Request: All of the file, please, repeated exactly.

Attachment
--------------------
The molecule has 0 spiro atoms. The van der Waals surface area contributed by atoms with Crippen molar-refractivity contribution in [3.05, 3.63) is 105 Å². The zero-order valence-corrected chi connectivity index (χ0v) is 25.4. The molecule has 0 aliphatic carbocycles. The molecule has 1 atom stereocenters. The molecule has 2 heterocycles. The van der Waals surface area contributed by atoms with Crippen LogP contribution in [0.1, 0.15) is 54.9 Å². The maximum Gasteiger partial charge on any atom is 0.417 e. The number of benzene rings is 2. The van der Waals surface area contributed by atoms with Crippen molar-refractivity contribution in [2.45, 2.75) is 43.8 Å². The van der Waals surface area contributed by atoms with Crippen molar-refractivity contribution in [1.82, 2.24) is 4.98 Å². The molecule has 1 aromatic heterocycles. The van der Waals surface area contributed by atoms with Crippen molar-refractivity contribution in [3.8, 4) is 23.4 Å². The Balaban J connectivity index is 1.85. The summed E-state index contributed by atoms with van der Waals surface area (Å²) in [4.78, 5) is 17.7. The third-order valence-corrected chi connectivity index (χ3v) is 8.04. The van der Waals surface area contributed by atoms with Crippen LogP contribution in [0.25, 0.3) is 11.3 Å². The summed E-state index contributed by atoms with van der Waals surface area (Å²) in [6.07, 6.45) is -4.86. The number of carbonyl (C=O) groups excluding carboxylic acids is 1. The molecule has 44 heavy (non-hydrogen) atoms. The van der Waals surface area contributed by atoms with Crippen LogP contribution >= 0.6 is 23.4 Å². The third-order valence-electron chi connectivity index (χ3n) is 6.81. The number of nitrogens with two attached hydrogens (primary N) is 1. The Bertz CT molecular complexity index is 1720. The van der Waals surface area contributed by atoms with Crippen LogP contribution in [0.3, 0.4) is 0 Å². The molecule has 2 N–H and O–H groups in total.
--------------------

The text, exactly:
The molecule has 0 spiro atoms. The van der Waals surface area contributed by atoms with Crippen molar-refractivity contribution in [3.05, 3.63) is 105 Å². The zero-order valence-corrected chi connectivity index (χ0v) is 25.4. The molecule has 0 aliphatic carbocycles. The molecule has 1 atom stereocenters. The molecule has 2 heterocycles. The van der Waals surface area contributed by atoms with Crippen LogP contribution in [0.1, 0.15) is 54.9 Å². The maximum Gasteiger partial charge on any atom is 0.417 e. The number of benzene rings is 2. The van der Waals surface area contributed by atoms with Crippen molar-refractivity contribution in [2.45, 2.75) is 43.8 Å². The van der Waals surface area contributed by atoms with Crippen molar-refractivity contribution in [1.82, 2.24) is 4.98 Å². The molecule has 1 aromatic heterocycles. The van der Waals surface area contributed by atoms with Crippen molar-refractivity contribution in [3.8, 4) is 23.4 Å². The Balaban J connectivity index is 1.85. The summed E-state index contributed by atoms with van der Waals surface area (Å²) in [4.78, 5) is 17.7. The third-order valence-corrected chi connectivity index (χ3v) is 8.04. The van der Waals surface area contributed by atoms with Crippen LogP contribution in [0.25, 0.3) is 11.3 Å². The summed E-state index contributed by atoms with van der Waals surface area (Å²) in [6.07, 6.45) is -4.86. The number of carbonyl (C=O) groups excluding carboxylic acids is 1. The molecule has 44 heavy (non-hydrogen) atoms. The van der Waals surface area contributed by atoms with Crippen LogP contribution >= 0.6 is 23.4 Å². The third-order valence-electron chi connectivity index (χ3n) is 6.81. The number of nitrogens with two attached hydrogens (primary N) is 1. The Bertz CT molecular complexity index is 1720. The van der Waals surface area contributed by atoms with Crippen LogP contribution in [0.3, 0.4) is 0 Å². The molecule has 2 N–H and O–H groups in total.